The report recommends that more attention should be given to the development and evaluation of well-designed health literacy interventions in Europe context which include cost-effectiveness analyses and valid tools for measuring health literacy. In terms of policy the report recommends that EU Member States support evidence-based policy towards health literacy and exchange knowledge and best-practice; include health literacy to complement health promotion and education policies; and address the healthcare context for health literacy in terms of the health system, care provision, service organisation, and health information together with other relevant contexts such as the education system and the workplace.
The Community and Health Research Unit received the team award for achievement research at the University of Lincoln awards on 19 November 2014, where Despina Laparidou, Jolien Vos, Dr Jo Middlemass, Ana Godoy Caballero and Viet-Hai Phung (pictured left to right) accepted the award on behalf of CaHRU. Since the submission to the Research Excellence Framework a year ago the unit has particularly focused on developing early career researchers (ECRs), junior researchers and doctoral students, aiming to develop their research expertise, skills and outputs as future researchers and research leaders, and to increase capacity for international and world class research.
This is being done through: mentorship and support for junior staff; a monthly research writing group at which all members of the team, NHS colleagues, visiting professors and East Midlands NIHR Research Design Service staff meet to review research bids and journal papers prior to submission, and where colleagues also have an opportunity to review feedback from reviewers prior to revising bids and journal papers; a six weekly implementation science and research methods seminar at which members of the CaHRU team and external academic experts present the latest ideas on methodology.
The unit also provides opportunities for junior staff to develop their skills and expertise by working with more senior members of the team and external academic experts from the rest of the EU and internationally on projects. Our efforts have led to successful grant funding for the team and increased our outputs in high quality peer reviewed journals involving ECRs and junior researchers as lead authors and co-authors.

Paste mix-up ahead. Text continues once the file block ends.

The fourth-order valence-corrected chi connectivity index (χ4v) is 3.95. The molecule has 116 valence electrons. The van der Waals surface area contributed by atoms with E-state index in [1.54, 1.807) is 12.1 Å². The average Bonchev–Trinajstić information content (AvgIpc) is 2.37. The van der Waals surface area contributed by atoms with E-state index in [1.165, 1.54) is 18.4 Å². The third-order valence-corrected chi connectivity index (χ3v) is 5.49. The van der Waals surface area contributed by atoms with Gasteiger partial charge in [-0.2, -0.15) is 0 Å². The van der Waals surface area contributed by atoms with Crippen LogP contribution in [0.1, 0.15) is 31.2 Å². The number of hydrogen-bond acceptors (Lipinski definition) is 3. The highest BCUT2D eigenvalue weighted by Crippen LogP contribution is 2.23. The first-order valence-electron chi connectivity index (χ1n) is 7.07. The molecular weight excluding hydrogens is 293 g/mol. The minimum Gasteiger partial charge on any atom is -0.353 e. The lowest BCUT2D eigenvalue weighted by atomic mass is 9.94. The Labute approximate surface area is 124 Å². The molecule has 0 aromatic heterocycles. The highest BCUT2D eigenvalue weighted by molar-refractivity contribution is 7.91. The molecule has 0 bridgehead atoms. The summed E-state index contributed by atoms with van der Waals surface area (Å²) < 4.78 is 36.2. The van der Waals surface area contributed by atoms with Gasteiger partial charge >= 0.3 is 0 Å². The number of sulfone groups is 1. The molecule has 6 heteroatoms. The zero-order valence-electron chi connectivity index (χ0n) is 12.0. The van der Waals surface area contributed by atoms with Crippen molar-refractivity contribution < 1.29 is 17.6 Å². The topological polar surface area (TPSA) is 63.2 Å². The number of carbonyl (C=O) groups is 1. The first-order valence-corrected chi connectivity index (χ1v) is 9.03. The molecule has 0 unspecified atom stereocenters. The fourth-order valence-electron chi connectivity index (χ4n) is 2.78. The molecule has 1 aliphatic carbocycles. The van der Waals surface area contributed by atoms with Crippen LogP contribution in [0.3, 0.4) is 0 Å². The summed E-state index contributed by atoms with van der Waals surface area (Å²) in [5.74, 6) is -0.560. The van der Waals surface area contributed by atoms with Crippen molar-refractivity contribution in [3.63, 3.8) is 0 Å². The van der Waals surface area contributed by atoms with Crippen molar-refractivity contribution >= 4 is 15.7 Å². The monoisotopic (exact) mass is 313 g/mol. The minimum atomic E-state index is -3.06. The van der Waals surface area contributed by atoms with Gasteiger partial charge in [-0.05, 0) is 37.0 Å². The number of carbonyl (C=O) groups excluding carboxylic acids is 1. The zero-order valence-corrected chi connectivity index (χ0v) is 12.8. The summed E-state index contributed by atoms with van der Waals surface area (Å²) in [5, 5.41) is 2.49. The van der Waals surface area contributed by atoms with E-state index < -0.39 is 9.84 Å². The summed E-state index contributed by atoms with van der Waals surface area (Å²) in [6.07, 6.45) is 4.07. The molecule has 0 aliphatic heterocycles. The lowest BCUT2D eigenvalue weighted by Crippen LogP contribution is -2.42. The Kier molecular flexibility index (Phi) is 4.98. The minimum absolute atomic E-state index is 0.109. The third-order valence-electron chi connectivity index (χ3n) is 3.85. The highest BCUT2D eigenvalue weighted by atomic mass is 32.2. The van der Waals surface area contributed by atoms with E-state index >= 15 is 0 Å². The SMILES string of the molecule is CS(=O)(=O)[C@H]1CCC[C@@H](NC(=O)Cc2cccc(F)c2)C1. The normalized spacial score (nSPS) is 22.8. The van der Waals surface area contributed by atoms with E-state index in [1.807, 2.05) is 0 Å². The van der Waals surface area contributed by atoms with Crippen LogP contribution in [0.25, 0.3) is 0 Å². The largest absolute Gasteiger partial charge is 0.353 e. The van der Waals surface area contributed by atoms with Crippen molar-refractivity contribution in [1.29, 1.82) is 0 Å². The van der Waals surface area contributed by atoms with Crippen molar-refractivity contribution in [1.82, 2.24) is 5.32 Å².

A new study focusing on decision making by paramedic and specialist paramedic staff and conducted in three English National Health Service (NHS) Ambulance Service Trusts was published this month. The study, entitled ‘A qualitative study of systemic influences on paramedic decision making: care transitions and patient safety‘ published in the Journal of Health Services Research and Policy was led by Dr Rachel O’Hara from ScHARR at the University of Sheffield and included Professor Niro Siriwardena, director of CaHRU, and Debbie Shaw, visiting fellow at CaHRU, and both members of the East Midlands Ambulance Research Alliance at East Midlands Ambulance Service NHS Trust.
The study involved observation and interviews, analysis of digital diaries and focus groups with paramedic staff. Different types of decision were identified, ranging from the decision to convey a patient to the emergency department, use of specialist emergency pathways or the decision to treat and leave a patient at home. Systemic influences and risk factors affecting decision making included demand, performance priorities, access to care options, risk tolerance, training, communication, feedback and resources.
The study highlighted the complexity of paramedic decision making and system factors which could worsen risk. Decision making has been studied in other settings but rarely in the prehospital environment, and the uncertainty which paramedics have to face when making decisions needs further work. The study forms part of the Prehospital Emergencies Quality and Outcomes programme at CaHRU.